Thursday, April 2, 2020

Roman Empire Essays - Geography Of Greece, Divided Regions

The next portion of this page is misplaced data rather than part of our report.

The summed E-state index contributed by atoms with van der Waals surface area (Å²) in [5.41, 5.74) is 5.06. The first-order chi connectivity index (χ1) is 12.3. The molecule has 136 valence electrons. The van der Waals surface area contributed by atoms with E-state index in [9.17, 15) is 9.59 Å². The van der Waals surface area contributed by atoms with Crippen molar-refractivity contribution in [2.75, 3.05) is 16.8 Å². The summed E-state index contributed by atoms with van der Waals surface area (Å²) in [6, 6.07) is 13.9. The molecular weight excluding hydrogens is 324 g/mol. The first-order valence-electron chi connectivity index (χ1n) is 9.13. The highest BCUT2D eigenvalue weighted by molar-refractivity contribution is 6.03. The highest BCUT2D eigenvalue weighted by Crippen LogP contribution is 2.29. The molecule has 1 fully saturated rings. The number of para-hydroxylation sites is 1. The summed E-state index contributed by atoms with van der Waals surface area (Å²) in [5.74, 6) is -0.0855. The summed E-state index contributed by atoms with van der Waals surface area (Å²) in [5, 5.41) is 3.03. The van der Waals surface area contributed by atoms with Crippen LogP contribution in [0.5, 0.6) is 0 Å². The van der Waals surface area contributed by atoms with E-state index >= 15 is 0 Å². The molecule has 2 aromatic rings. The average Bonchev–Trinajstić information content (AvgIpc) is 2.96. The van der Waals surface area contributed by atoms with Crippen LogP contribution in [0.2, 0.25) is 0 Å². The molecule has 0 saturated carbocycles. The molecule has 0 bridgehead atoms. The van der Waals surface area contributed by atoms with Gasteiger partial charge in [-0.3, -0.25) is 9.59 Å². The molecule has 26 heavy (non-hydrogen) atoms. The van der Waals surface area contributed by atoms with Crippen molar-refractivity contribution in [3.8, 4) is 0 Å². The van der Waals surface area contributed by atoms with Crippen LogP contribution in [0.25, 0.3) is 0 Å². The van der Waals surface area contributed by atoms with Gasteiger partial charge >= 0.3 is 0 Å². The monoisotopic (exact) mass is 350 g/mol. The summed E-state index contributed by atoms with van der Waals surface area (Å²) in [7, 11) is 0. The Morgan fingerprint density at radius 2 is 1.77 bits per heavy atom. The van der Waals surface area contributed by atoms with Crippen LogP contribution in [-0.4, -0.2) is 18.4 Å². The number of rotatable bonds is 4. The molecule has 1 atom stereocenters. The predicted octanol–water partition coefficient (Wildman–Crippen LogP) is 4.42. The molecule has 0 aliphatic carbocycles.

Roman Empire The Roman Empire was a strong hold over the Mediterranean for many years. Being the goal of most all world leaders, the Romans wanted land along with their power. They set their eyes on the valuable lands around them and the Mediterranean world as well as parts of Northern Europe and Asia. The Roman civilization and culture was much influenced by the Phonetians and Greeks. Later, the Romans were in control of these lands and their people. Three of their prize provinces held at much value to them were Thrace, Macedonia, Greece. These three lands were all located in the same area, providing a throughway to Rome for trade routes from China and the Middle east. Thrace, being on the south western coast of the Black Sea made it easy for the Romans to sail farther inland to what is today Russia. Greece was located on the Agean Sea and Macedonia was to the north of it tieing all three provinces together. Before Romans conquered Greece, there was a great civilization in itself that has influenced much of the Western culture of today. The Greeks were people that believe in beauty and the good of life. They people had a well developed government system, religion, architechural advances, literature, and beautiful art. Many scholars and philosophers had began to discover the longtime mysteries of the world. The Greeks had a system of writing and were very well educated. They were eventually taken over by King Philip V of Macedonia. He made and alliance with Greece and gave them military aid in order for control of their government and people. King Philip dreamed to make Macedonia a world power and intended on starting in the Mediterranean. Rome had also set these same goals for their future and there was nothing stopping them. One of Philips allies, Hanibel, went against him and fought him for Macedonia. The Macedonians allied with the Carthagenians and the Romans with the Aetolian League. By 168 B.C. Rome had Macedonia in their command. After this, the Archaen League in Greece sought freedom after the long rule of Macedonia. They tried to fight against the mighty army of the Romans, but this only resulted int he destruction of the city, Corinth. In 146 B.C. the Romans had abolished all leagues in Greece, and most trade was stopped in the big port cities. Rome would be over this land for sixty years to come. Meanwhile, the Romans realized the value of such things like gold. They soon found out that deposits of gold and other minerals were in the uncultivated land of Thrace. The people of Thrace were for the most part, barbaric, warlike, and unorganized. The Romans did not have as many troubles obtaining this land, considering the people werent as advanced as the Greeks. Thrace would link Rome closer to Asia through the port city of Byzantium. This city was along the major routes coming out of the middle east and China. The Romans left their mark on all of these areas from architecture to names. Byzantium was soon named Constantinople after the emperor, Constantine, moved the new capitol of Rome there. He was the first Christian empire of Rome. Today the church based in Constantinople (now known as Istanbul) is the Eastern Orthodox Church. Ninty-eight percent of Greeks are of this donomination. After the Romans realized they had destroyed the beautiful cities of Greece they rebuilt and restored many of the buildings, but they added their own culture to them in the same movement. Hadrian, a good emperor, beautified Athens and restored many other ruins. Constantine also restored much of Byzantium while he was there in his reign. Eventually, the Romans grew weak and the western portion of their empire fell to the invaders that would soon make their demise. After Constatine had moved to the east and he left, the empire kept dividing into east and west. While the west was on raided regularly the Germanic visgoths crossed the Danube to settle in Roman territory. This tribe became allies with the Romans but soon revolted to crush and defeat the Romans. This defeat made a domino affect that the Romans could not control leading to their fall. History Essays